Nobody wants to be ‘controlled’. If care elicits a reciprocal care, control will meet evasion, furtiveness and attempts to escape. Compliance and cooperation depend upon trust and mutual respect (Ugwudike and Phillips, 2020); officiousness, scolding and punitive threatening will encounter resentment and resistance - a hopeless basis for constructive community supervision (Weaver et al. 2021). Encouragement, kindness, good humour and attempts to establish warm relationships are not only reductively more efficacious, but are part of what it takes to get the job done at all.

It is doubtful, then, that it is ever morally acceptable to seek to control other people. It is legitimate to try to manage behaviour and sometimes this will require external measures. Here, it is better to use words like restraint, prevention or restriction. These are words that call for specificity – restraint (from what?), prevention (of what?). Control, by contrast - both at the level of the state and within the criminal justice system - is at risk of overreach, inherently expansive and incessantly pushing at its proper boundaries. It is this unbounded nature of ‘control’ that should cause the most consternation. Just as there must be limits on a state's justifiable control of its citizens, crime reductive interventions should not seek to control any aspect of an offender's life unless it can be shown to have a bearing on the chances of their offending.

Yet however the word control is to be understood in this context, its meaning is just the same in (other branches of) social work. Probation has to administer a sanction for a crime, to that extent setting it apart from other branches of social work, but many of these other branches also have to exercise the authority of the law in their own distinctive area of responsibility. While social work has often felt uncomfortable with these associations, its functions include activities that are backed by the insistence of the state and are to that extent coercive (Handler, 1943). The most obvious examples are child protection, where children may be separated from their parents, and mental health, where people may be compulsorily detained. The preferences of the clients may be overridden by the interests of others or in their own interests when they are believed to be incapable of recognising these for themselves. These activities, both in probation and other social work contexts, can and should be managed carefully with due respect for and attention to the interests of all parties.

To summarise: a misunderstanding of the concepts of care and control has confused the debate. Control, without assiduous attention to its moral boundaries, is an unworthy objective; care involves respectful attention to the rights, interests and preferences of those concerned. This is both a moral imperative and a precondition of effective engagement and the reduction of offending. Working care-fully is likely to encourage compliance with legal requirements and changes in behaviour which will be sustained much more reliably than when induced by external controls. Care elicits a reciprocal care which is a sentiment to be cultivated among people who have not always shown sufficient concern for others; control generates resistance and resentment. Here, probation is in the same position as most other areas of social work: social workers have to care and ‘control’ in just the same ways and to just the same extent.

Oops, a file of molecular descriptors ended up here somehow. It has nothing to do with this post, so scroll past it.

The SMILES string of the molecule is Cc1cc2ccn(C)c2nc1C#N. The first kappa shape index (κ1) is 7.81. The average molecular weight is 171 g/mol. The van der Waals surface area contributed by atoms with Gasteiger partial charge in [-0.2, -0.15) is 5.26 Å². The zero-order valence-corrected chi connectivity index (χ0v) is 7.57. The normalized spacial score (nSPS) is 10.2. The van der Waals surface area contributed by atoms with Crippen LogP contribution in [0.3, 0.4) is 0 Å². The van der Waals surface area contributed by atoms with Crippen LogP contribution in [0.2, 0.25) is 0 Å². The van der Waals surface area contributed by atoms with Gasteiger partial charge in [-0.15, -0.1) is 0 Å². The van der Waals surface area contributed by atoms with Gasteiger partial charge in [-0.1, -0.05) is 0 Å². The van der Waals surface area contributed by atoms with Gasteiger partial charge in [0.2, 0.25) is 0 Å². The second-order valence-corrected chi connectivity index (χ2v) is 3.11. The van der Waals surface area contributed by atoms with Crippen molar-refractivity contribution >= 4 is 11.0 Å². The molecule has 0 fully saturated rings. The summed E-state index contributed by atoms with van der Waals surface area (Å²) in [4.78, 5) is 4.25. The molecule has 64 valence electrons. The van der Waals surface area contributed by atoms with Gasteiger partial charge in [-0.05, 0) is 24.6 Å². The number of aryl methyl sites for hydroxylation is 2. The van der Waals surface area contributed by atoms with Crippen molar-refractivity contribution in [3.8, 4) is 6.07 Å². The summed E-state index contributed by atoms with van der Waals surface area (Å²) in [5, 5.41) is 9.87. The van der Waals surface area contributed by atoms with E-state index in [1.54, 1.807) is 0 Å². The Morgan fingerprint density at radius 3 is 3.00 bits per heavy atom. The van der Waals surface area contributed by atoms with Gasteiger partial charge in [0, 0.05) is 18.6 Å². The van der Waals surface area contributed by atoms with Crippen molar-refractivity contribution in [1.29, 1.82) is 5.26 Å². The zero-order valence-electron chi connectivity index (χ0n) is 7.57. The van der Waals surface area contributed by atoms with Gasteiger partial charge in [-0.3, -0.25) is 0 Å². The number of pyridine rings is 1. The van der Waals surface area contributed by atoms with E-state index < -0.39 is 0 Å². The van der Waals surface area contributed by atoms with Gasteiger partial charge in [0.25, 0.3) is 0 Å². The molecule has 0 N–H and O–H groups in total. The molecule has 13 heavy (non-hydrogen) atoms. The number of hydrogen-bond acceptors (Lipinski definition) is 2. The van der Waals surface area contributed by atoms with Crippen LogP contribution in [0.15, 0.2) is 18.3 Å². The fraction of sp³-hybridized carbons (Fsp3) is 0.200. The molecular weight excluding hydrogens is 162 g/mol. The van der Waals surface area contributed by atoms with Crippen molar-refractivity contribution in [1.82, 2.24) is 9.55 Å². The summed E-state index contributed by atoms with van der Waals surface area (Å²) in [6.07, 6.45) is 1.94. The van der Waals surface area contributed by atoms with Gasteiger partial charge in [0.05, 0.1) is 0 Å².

Rob Canton

(to be continued)


  1. I couldn’t agree more.

  2. There should be significant concern about how OASys risk levels were intentionally reduced to support case allocation so that many prisoners were reduced to Medium Risk of Serious Harm when correct assessment would place them as High. This also happened to a significant level when CRCs existed to help redress case allocation and income for the privately run CRCs. To be clear, this allowed probation managers to allocate more cases to POs and PSOs upon release plus community cases and it also allowed prison managers to allocate higher cases loads to staff in establishments. I believe this is one of the reasons case loads became unmanageable and contributed to SFO levels. However this comes home to roost now as staff try to assess at the correct risk levels and clearly demonstrates why so many staff are concerned about this accelerated early release / free up prison bed space scheme. We all know this happened and be clear it was at the direction of senior management who appear incapable of strategic thought. Absolute utter disgrace and they have never been accountable for this.

  3. This isnt directly on topic, but it is close. Redolent of the governments belief that people can be punished out of poverty and disadvantage: "Some schools in England are sending police to the homes of children who are persistently absent, or warning them their parents may go to prison if their attendance doesn’t improve, the Observer has learned."
    Its also why any institution whose purpose is or outght to be about care and nurture needs to get as far away from the civil service as possible. " From September, all state schools in England will have to share their attendance records every day with the Department for Education."

  4. Not another history lesson! Can all these academics and experts get together and tell it to the government, media and public.

    We had a probation service that worked. Qualified probation officers working on the ethos or advice, assist and befriend. Then it all fell apart because successive governments over the past two decades handed probation to the whims of private companies, the third sector, the prison service and the civil service.

  5. "For much of probation's history, practitioners, policymakers and commentators have wrestled with the problem of trying to reconcile its duties of welfare (originally ‘to advise, assist and befriend’) with its responsibility to enforce the orders of the court."

    A Tory government will always see Advise Assist and Befriend as State provision for the undeserving, and an extension of the welfare state.
    They just can't square the concept with their ideological paradigm.